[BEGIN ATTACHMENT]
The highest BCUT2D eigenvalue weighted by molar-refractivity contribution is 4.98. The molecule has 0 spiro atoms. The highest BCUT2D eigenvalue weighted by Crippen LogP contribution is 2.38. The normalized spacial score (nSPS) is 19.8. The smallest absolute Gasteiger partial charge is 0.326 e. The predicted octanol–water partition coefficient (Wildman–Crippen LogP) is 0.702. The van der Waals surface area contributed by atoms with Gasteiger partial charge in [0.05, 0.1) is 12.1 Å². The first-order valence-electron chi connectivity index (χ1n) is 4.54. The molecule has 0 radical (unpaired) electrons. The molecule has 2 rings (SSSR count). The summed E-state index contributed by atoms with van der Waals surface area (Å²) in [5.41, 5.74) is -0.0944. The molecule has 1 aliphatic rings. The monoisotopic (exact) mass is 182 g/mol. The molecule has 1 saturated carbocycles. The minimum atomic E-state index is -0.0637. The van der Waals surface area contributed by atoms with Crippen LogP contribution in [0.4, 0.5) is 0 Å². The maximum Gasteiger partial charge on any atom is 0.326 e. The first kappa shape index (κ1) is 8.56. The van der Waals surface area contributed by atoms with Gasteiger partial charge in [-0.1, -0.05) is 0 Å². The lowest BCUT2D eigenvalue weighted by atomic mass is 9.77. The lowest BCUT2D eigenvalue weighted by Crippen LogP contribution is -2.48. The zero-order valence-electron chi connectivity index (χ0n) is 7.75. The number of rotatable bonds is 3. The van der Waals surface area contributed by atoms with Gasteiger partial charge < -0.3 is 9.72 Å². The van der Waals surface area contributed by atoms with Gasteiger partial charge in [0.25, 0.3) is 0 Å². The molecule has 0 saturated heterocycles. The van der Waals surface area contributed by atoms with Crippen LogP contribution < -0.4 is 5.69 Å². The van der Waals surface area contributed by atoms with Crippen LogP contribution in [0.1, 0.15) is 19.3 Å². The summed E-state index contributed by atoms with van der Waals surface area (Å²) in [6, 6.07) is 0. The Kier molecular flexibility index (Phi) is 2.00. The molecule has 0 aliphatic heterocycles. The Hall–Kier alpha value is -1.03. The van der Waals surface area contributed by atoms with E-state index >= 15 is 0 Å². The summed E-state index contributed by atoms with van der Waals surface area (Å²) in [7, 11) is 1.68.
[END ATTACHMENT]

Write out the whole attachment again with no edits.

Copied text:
The highest BCUT2D eigenvalue weighted by molar-refractivity contribution is 4.98. The molecule has 0 spiro atoms. The highest BCUT2D eigenvalue weighted by Crippen LogP contribution is 2.38. The normalized spacial score (nSPS) is 19.8. The smallest absolute Gasteiger partial charge is 0.326 e. The predicted octanol–water partition coefficient (Wildman–Crippen LogP) is 0.702. The van der Waals surface area contributed by atoms with Gasteiger partial charge in [0.05, 0.1) is 12.1 Å². The first-order valence-electron chi connectivity index (χ1n) is 4.54. The molecule has 0 radical (unpaired) electrons. The molecule has 2 rings (SSSR count). The summed E-state index contributed by atoms with van der Waals surface area (Å²) in [5.41, 5.74) is -0.0944. The molecule has 1 aliphatic rings. The monoisotopic (exact) mass is 182 g/mol. The molecule has 1 saturated carbocycles. The minimum atomic E-state index is -0.0637. The van der Waals surface area contributed by atoms with Crippen LogP contribution in [0.4, 0.5) is 0 Å². The maximum Gasteiger partial charge on any atom is 0.326 e. The first kappa shape index (κ1) is 8.56. The van der Waals surface area contributed by atoms with Gasteiger partial charge in [-0.1, -0.05) is 0 Å². The lowest BCUT2D eigenvalue weighted by atomic mass is 9.77. The lowest BCUT2D eigenvalue weighted by Crippen LogP contribution is -2.48. The zero-order valence-electron chi connectivity index (χ0n) is 7.75. The number of rotatable bonds is 3. The van der Waals surface area contributed by atoms with Gasteiger partial charge < -0.3 is 9.72 Å². The van der Waals surface area contributed by atoms with Gasteiger partial charge in [0.25, 0.3) is 0 Å². The molecule has 0 saturated heterocycles. The van der Waals surface area contributed by atoms with Crippen LogP contribution < -0.4 is 5.69 Å². The van der Waals surface area contributed by atoms with Crippen LogP contribution in [0.1, 0.15) is 19.3 Å². The summed E-state index contributed by atoms with van der Waals surface area (Å²) in [6, 6.07) is 0. The Kier molecular flexibility index (Phi) is 2.00. The molecule has 0 aliphatic heterocycles. The Hall–Kier alpha value is -1.03. The van der Waals surface area contributed by atoms with E-state index >= 15 is 0 Å². The summed E-state index contributed by atoms with van der Waals surface area (Å²) in [7, 11) is 1.68.